Booze, Boobs, and Reviews: Don’t Worry Darling

hello world!
Michelle Holstine
| December 7, 2022
hello world!

I have the boobs, I bring the booze, and I review shit.

How this review series works: This series is unlike any you’ve read before. At the end of each review, I give a rating in the form of wine bottles. The number of bottles will depend on how many I had to drain to get through the series or movie on a scale of 1 to 5 bottles. Thus, like in golf, the lower the number of bottles, the better the show or movie. The greater the number of bottles, the more I had to suffer through it, chugging my way along. There will be no spoilers in these reviews, just an opinionated asshole with an unhealthy fascination for wine letting you know if you should dedicate your time to whatever I’m reviewing.

Let’s get started!

What I watched: Don’t Worry Darling

Movie or series: Movie

Where to find it: HBO Max, Theatres

Length of movie: 2h 3m

Wine type: Red

Wine brand: Don’t Mind if I Do Pinot Noir (Do you get the correlation? Get it? OK) >$10

Have you ever wanted to watch a movie that combined The Stepford Wives, Groundhog Day, Back to the Future, and a sprinkle of societal and systemic oppression? Well, do I have the movie for you! Confused? Perfect! Let’s get into it.

Don’t Worry Darling released in theaters on September 23, 2022 amid some behind-the-scenes drama. It then released to HBO Max for a streaming option on November 7, 2022. However, the backstage drama is the main reason the film had gained popularity, starting all the way back to its announcement in 2019. You can read the full timeline of drama here, but here’s the short version: Harry Styles replaced Shia LaBeouf, Olivia Wilde started dating Harry Styles, and there were click-bait rumors that Olivia Wilde and Florence Pugh didn’t get along. Now, let’s catch you up on who all of these people are playing in the film.

Don’t Worry Darling is Olivia Wilde’s sophomore directorial film. Harry Styles, yes THAT Harry Styles, plays Jack Chambers, who is married to the main character in this film, Alice Chambers, played by Florence Pugh. Supporting actors fill out this incredible cast of characters who are all critical to the story, dominated by married couples: Chris Pine and Gemma Chan as Frank and Shelley, Nick Kroll and Olivia Wilde as Dean and Bunny, Asif Ali and Kat Berlant as Peter and perpetually-pregnant Peg, Ari’el Stachel and Kiki Layne as Ted and Margaret, and Douglas Smith and Sydney Chandler as Bill and Violet. Just throw in the psychologist and general practitioner Dr. Collins, played by Timothy Simons, and that’s everyone you get to know throughout the film.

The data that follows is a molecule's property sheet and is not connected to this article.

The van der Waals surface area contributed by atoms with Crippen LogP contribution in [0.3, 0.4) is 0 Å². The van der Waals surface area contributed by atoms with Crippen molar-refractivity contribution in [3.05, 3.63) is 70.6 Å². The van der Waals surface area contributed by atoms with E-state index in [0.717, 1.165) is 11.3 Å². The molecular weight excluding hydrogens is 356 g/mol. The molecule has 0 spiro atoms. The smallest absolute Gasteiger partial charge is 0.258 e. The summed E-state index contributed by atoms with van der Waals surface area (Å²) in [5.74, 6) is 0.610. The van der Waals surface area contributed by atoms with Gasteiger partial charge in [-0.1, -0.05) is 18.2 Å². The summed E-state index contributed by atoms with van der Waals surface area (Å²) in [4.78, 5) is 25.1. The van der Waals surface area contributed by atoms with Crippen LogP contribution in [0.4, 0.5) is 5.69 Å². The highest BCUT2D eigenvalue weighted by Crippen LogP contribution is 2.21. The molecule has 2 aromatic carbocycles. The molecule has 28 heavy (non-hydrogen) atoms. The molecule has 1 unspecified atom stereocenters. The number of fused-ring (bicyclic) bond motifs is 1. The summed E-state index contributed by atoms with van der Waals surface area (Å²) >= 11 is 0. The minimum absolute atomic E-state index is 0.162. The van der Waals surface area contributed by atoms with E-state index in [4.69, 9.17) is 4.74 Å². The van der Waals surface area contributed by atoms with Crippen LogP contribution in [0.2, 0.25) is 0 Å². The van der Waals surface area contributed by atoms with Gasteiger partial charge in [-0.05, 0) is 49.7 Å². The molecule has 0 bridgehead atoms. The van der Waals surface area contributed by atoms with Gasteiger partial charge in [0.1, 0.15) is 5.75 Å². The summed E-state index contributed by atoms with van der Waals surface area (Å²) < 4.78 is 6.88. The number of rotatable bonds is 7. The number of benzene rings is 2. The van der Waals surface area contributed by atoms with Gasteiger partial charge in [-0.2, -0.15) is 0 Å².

Now, getting to the film! I remember first seeing the trailer when I went to see Top Gun in theaters and being instantly intrigued. I thoroughly enjoyed the concept of The Stepford Wives, and this seemed to lean in that direction. It added a thriller/horror element that seemed very interesting and curious. As soon as it came to HBO Max, my husband and I curled up—with wine, obviously—and watched it. Throughout the film, we kept pausing it to discuss the plot and ideas, to pee thanks to my post-baby bladder, or to fill up on wine (no, that is NOT a hint as to my rating for the film, but good try). We would make comments such as “this is amazing” or “this is so trippy” or “wow, this is really cool.” 

Older houses and older cars align the driveways right next to each other in a picturesque setting.
The picture-perfect cul-de-sac (Warner Bros.)

Here’s my spoiler-free look at how the story lays out. Alice is one of many women who live in a town called Victory in the middle of the desert in what looks like 1950s suburban America. Her husband, Jack, works for a defense-related Victory Project, which is what they would have the audience believe as well, with random earthquakes, loud booms, and seeming testing occurring. It may have been a way to maintain danger at the center of the town to keep the women away, but we may never know. The town and project are run by Frank, who is perfectly shiny, charming, and charismatic. Every single morning, all of the men reverse out of their driveways at exactly the same time and are seen off by all of their wives. Notice how all of the characters above are listed as being married to each other? ‘Tis important.

The audience sees the men driving into the desert to a point in the mountain that’s the Project HQ. This leaves the women to cook, clean, ride a trolley (because why should they be able to drive anywhere?), shop, and prepare a clean house and delicious meal all in time for their husbands’ return from work. Throughout the town, there are signs about keeping what is heard in the town in the town and fear-mongering in the form of where the women can and can’t visit. For example, the point in the mountain that is the Project HQ is off-limits. (This is when I know I would not do well in a 1950s setting. I am far too rebellious and independent.)